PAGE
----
desired category and press ENT.
3. The iFINDER says it is calculating, then a list of hotels and motels
appears, with the closest location at the top of the list and the location
furthest from you at the bottom of the list. The nearest is highlighted.
Find Map Places Menu (left); Category Selection menu (center) and list
of the nearest motels (right).
4. If you wanted, you could scroll ↑ or ↓ here to select another motel or
hotel, but for now we will just accept the nearest one. Press ENT.
NOTE:
If you want to search for a specific place, push ↑ to NAME FILTER,
press ENT, then use the ↑ ↓ keys to input the first letter of the de58
sired location. To enter another letter, press →, then use ↑ ↓ to select the desired letter. If the location you are looking for is in the
list, it will move toward the top. To exit the Name Filter window,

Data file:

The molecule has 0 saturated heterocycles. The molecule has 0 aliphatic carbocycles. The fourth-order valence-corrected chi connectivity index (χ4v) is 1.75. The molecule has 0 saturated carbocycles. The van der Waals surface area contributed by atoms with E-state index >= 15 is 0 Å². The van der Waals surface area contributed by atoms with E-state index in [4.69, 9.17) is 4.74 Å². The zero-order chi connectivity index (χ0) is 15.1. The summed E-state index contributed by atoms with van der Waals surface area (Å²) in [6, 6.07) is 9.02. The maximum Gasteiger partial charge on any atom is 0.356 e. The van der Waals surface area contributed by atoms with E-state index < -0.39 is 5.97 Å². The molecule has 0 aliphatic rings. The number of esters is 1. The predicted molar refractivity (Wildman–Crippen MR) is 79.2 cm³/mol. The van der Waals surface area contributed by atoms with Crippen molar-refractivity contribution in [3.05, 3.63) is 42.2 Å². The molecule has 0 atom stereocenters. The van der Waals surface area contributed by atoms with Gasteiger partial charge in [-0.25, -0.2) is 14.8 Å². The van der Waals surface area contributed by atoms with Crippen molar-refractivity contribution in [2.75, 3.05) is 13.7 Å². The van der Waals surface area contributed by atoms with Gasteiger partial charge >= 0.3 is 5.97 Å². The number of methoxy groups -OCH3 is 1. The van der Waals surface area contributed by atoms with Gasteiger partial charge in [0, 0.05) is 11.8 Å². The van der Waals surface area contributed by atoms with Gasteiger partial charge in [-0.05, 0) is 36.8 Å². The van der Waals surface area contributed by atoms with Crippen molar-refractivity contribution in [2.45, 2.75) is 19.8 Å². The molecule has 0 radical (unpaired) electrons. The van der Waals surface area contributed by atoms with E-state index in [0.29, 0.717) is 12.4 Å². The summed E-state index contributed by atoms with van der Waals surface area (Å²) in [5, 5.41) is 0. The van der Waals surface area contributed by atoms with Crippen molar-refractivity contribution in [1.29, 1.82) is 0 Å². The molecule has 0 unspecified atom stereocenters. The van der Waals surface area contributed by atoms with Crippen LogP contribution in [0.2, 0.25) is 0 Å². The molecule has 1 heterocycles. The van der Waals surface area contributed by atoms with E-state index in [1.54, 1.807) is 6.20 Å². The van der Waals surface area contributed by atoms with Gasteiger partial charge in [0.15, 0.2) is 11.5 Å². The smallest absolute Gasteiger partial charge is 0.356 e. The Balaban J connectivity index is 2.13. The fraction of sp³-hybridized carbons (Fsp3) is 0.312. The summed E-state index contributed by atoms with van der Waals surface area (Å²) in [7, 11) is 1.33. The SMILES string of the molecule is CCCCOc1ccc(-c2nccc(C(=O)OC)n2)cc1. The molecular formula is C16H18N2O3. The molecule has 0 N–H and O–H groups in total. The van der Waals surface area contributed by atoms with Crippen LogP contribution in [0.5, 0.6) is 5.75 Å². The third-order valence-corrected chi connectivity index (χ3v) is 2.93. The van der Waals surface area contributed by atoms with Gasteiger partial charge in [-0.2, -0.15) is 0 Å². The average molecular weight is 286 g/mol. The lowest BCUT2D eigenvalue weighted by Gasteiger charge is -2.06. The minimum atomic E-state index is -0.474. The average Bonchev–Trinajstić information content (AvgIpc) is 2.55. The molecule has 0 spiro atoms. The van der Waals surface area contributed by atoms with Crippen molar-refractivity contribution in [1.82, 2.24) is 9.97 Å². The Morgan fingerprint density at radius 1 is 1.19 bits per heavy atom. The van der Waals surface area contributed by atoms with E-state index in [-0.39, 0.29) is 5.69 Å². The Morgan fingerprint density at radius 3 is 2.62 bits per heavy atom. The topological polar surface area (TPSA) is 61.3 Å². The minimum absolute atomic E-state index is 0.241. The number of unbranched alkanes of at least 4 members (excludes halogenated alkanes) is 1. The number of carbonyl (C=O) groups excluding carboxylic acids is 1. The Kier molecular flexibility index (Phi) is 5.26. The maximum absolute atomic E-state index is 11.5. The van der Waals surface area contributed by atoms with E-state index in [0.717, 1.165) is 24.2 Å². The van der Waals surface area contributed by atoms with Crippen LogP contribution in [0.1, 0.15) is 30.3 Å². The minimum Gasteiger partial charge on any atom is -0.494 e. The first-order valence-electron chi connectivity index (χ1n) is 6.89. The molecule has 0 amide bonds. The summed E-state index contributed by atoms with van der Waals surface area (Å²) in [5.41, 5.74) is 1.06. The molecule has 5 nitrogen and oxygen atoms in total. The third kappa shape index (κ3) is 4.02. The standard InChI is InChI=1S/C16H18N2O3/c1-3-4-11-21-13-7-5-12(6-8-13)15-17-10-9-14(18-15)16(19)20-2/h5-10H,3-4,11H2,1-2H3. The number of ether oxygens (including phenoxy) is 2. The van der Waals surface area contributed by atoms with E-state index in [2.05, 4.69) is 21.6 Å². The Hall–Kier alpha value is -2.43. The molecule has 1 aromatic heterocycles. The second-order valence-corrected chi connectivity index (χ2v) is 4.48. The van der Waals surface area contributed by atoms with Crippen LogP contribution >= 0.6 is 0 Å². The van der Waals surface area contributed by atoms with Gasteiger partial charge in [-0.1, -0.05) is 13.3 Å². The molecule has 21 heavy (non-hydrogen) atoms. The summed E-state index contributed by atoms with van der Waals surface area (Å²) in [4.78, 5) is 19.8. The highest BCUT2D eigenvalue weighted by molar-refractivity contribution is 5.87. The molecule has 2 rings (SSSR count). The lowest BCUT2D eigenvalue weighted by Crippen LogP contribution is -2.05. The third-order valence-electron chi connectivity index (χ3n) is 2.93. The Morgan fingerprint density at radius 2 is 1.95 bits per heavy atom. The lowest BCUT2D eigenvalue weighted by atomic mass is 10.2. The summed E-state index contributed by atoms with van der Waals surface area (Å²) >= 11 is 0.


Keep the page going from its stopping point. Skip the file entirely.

press ENT, then push ↓ to select the desired location from the list.
5. The POI information screen appears. (This is how you can use the
iFINDER as a business phone directory!) If you wanted to navigate
there, you could press Enter, since the GO TO command is highlighted.
We just want to see it on the map, so press → to FIND ON MAP|ENT.
POI information screen for hotel nearest this position. Screen shows
name, street address, phone number, latitude/longitude, distance to
the restaurant and its compass bearing. The Go To command is highlighted (left). Find On Map command is highlighted (right).
6. The iFINDER's map appears, with the cursor crosshairs centered on
the restaurant's POI symbol. A pop-up name box identifies the POI. A
data box at the bottom of the screen continues to display the location's